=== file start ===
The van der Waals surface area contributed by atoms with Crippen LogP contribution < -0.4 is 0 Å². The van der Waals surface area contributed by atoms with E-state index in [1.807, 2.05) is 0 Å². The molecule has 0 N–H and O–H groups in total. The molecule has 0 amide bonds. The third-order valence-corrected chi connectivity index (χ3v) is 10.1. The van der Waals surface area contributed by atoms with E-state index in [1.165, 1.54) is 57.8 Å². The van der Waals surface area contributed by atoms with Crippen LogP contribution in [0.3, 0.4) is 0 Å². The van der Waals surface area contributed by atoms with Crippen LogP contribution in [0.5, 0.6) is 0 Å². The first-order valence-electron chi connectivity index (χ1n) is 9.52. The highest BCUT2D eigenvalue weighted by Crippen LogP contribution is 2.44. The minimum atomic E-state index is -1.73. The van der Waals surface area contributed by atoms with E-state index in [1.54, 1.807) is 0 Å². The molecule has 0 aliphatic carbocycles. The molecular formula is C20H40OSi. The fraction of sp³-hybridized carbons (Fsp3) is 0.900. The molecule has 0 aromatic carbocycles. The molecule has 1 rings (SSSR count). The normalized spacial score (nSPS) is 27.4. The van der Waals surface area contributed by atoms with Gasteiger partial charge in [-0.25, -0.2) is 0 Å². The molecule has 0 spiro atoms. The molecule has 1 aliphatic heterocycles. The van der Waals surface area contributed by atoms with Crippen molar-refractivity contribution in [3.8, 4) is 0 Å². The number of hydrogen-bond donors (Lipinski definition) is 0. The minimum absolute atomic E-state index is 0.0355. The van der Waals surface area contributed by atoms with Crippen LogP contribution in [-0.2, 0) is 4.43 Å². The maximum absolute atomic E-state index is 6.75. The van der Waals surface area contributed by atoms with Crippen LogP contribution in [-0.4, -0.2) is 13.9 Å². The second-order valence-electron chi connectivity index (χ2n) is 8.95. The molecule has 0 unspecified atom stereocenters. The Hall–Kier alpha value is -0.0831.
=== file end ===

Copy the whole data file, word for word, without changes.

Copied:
The van der Waals surface area contributed by atoms with Crippen LogP contribution < -0.4 is 0 Å². The van der Waals surface area contributed by atoms with E-state index in [1.807, 2.05) is 0 Å². The molecule has 0 N–H and O–H groups in total. The molecule has 0 amide bonds. The third-order valence-corrected chi connectivity index (χ3v) is 10.1. The van der Waals surface area contributed by atoms with E-state index in [1.165, 1.54) is 57.8 Å². The van der Waals surface area contributed by atoms with Crippen LogP contribution in [0.3, 0.4) is 0 Å². The van der Waals surface area contributed by atoms with Crippen LogP contribution in [0.5, 0.6) is 0 Å². The first-order valence-electron chi connectivity index (χ1n) is 9.52. The highest BCUT2D eigenvalue weighted by Crippen LogP contribution is 2.44. The minimum atomic E-state index is -1.73. The van der Waals surface area contributed by atoms with E-state index in [1.54, 1.807) is 0 Å². The molecule has 0 aliphatic carbocycles. The molecular formula is C20H40OSi. The fraction of sp³-hybridized carbons (Fsp3) is 0.900. The molecule has 0 aromatic carbocycles. The molecule has 1 rings (SSSR count). The normalized spacial score (nSPS) is 27.4. The van der Waals surface area contributed by atoms with Gasteiger partial charge in [-0.25, -0.2) is 0 Å². The molecule has 0 spiro atoms. The molecule has 1 aliphatic heterocycles. The van der Waals surface area contributed by atoms with Crippen molar-refractivity contribution in [3.8, 4) is 0 Å². The number of hydrogen-bond donors (Lipinski definition) is 0. The minimum absolute atomic E-state index is 0.0355. The van der Waals surface area contributed by atoms with Crippen LogP contribution in [-0.2, 0) is 4.43 Å². The maximum absolute atomic E-state index is 6.75. The van der Waals surface area contributed by atoms with Crippen LogP contribution in [-0.4, -0.2) is 13.9 Å². The second-order valence-electron chi connectivity index (χ2n) is 8.95. The molecule has 0 unspecified atom stereocenters. The Hall–Kier alpha value is -0.0831.